in DC: the picture I didn’t take

I’m sure we all could create just as many entries as there are over on Unphotographable about the pictures we didn’t take, but one I didn’t take this morning triggered a memory from years ago.

blog quoted in Express on july 24 2008

I was waiting on the light to cross 16th Street and I saw one of our neighborhood beggars. She’s a more recognizable character since she’s always on crutches and has no fear about heading out into (usually stopped) traffic to go from window to window asking for a little help. When I first saw her, she was a figure of pity, but now it’s more annoyance because she stands out in the street, sometimes blocking traffic and buses to panhandle.

So this morning I’m waiting to cross and I see her standing, on her crutches, next to the bus shelter across the road. She’s not begging from passing cars this morning, she’s fiddling with something in her hands. I look closer and she’s counting a rather sizable wad of cash. I don’t know if they were big or small bills, but with the size of that roll, it didn’t matter. I tried to get my camera on her, but cars kept passing and she kept looking up and around and the last thing I needed was a “crippled” homeless woman on my case before going to work.

It just took me back to a very similar incident when I was visiting a friend in San Francisco. He pointed out a disheveled man on a street corner doing the exact same thing and mentioned that the guy was a regular. I figured nice non-work if you can stomach it and it was the first time I realized that these men and women are able to really rake in a nice daily haul working the pity angle.

Mt. Pleasant/Columbia Heights has more than its fair share of regulars, especially with the local mens’ shelter, but I’ve lived in the area off & on for over 10 years and they’re the same people! Some are real characters, there’s this one guy that is always very well dressed and clean, has all his stuff strapped to a bicycle and is generally just walking around or sitting in a park. I have never seen him bother a soul. There are others that I’ve seen every single day, even given them money and sometimes food in the past only to be hit up the very next day. I’ve been handed cards explaining the person doesn’t speak English and has a large number of kids to feed. I’ve been followed down the block by someone in a Rascal, which just confounded me.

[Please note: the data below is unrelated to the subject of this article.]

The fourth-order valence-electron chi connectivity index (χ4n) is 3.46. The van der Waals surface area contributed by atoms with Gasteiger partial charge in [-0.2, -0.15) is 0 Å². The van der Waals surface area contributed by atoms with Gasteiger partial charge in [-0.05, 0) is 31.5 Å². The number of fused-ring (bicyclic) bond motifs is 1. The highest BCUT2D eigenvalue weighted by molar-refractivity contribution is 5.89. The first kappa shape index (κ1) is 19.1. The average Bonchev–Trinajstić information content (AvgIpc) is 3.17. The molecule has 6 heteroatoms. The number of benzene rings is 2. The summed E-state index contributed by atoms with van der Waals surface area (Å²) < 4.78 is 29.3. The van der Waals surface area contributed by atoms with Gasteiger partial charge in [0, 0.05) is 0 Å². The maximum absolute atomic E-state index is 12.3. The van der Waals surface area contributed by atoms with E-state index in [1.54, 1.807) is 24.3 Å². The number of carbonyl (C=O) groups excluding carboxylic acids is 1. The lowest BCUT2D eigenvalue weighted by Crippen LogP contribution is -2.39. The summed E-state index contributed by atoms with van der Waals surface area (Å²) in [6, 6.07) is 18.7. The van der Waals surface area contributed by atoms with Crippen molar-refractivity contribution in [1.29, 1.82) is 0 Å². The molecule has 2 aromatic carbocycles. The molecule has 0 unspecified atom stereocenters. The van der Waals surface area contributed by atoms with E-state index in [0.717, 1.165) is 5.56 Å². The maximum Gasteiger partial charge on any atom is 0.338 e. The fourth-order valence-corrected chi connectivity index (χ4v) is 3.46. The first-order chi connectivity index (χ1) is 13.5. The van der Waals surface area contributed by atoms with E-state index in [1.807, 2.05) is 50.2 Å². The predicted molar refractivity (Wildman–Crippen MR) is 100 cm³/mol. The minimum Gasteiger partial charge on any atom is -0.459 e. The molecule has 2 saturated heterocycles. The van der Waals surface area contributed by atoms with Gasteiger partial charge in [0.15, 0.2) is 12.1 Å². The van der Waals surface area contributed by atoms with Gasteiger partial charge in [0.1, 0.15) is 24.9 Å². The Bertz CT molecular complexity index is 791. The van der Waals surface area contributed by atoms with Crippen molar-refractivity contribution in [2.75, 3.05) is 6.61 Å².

It’s a different class than you might find downtown or in business areas. No one asks the time or directions, only to tell you that they were just released from prison and don’t have enough metro fare to get home. No one stakes a claim, sitting on the street with a sign detailing their plea. Only one time, when I still had my car, did someone give me a story I hadn’t heard since Philly, “My daughter’s in the hospital in a nearby city and I just need cab/bus fare to get to her.” The late-night guys in Philly could come up with some seriously good tales.

I do feel bad, and I donate clothes and money to charities that help out people in need, but after a while you stop feeling bad or guilty and just become hardened to it. Especially when you see the same people after a decade and it appears that there’s been no change at all except for the bits of it that occasionally fall into their hands.

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